Even if you are not a Public Relations specialist you’ve probably already heard about “press releases” and you probably know that it’s a one page document sent to journalists and media people to inform them about an important news from your company. Writing a press release for the first time (and even the second and the tenth time) is not an easy task. Writing a good press release requires some prior knowledge that we’ll share with you in this article.
First of all, choose carefully the news you want to communicate on. Not every news is worth talking about. Knowing that journalists receive tens or even hundreds of press releases every day, having an exciting and worthy news to share with them will dramatically increase your chances to be covered. Always ask yourself: “if I were a journalist would I write an article about this news?”.
Now that you have carefully thought whether your news was exciting enough for an article or not, you can start writing your press release. But what exactly should you write in your press release?
In its structure a press release is a pretty simple document which is composed of:
- A catchy title.
- A short summary whose aim is to catch the attention of the reader by letting him know what you are talking about and at the same time teasing him so he wants to continue reading your press release.
- The body where the journalist will find the details of your news (4 paragraphs are enough).
- Medias that can be downloaded.
- An “about” section in one paragraph where you explain what is your company and what it is doing.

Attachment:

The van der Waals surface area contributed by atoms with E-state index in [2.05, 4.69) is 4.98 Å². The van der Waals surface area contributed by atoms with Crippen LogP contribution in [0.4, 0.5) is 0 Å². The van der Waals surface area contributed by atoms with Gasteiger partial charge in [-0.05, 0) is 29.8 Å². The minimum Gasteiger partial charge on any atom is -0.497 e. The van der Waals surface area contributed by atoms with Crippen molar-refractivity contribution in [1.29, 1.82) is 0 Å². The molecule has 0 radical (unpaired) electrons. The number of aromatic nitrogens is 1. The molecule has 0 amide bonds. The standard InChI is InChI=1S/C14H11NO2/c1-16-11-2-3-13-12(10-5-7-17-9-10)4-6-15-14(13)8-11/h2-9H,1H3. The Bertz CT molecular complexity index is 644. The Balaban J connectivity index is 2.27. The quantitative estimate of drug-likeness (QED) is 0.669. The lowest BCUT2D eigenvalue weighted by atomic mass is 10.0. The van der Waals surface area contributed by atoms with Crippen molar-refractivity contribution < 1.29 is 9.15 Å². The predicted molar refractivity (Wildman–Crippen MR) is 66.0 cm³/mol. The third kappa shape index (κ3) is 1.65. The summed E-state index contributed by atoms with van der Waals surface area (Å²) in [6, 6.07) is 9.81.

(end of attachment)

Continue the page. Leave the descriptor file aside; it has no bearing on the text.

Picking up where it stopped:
- Contact information: from email addresses to Twitter account, blog and website url.
When writing a press release there are a couple of important things to keep in my mind:
- Keep your press release short and punchy. As we’ve said journalists are flooded by requests all day long so if they see a very long and dense press release, chances are high that they won’t even look at it. Keep it short and punchy, a good length is between 400 and 500 words.
- Don’t oversell your product, your are writing to a journalist, not a lead. Try to stick to the facts, and be honest about yourself. Not every company or product can be “the first”, “the best”, “the leader”, “revolutionary”, “innovative”, “next-generation”, etc. Superlatives are widely spread in press releases, but they’re not fooling anyone – they might even hurt your credibility.
- Answer the 5 Ws. To know whether you forgot something or not in your press release ask yourself the 5 Whys: who, what, when, where, why.
- Focus your effort on the headline and the summary. The headline is the first thing the journalist will read and very often the last. If you manage to catch their attention from there you won half of the battle. The summary just below is almost as important. If you manage to write enough to excite them and not too much so they want to continue reading the rest of your press release, then you won 100% of the battle.
To learn more about how to write a great press release, you can also download our white paper here.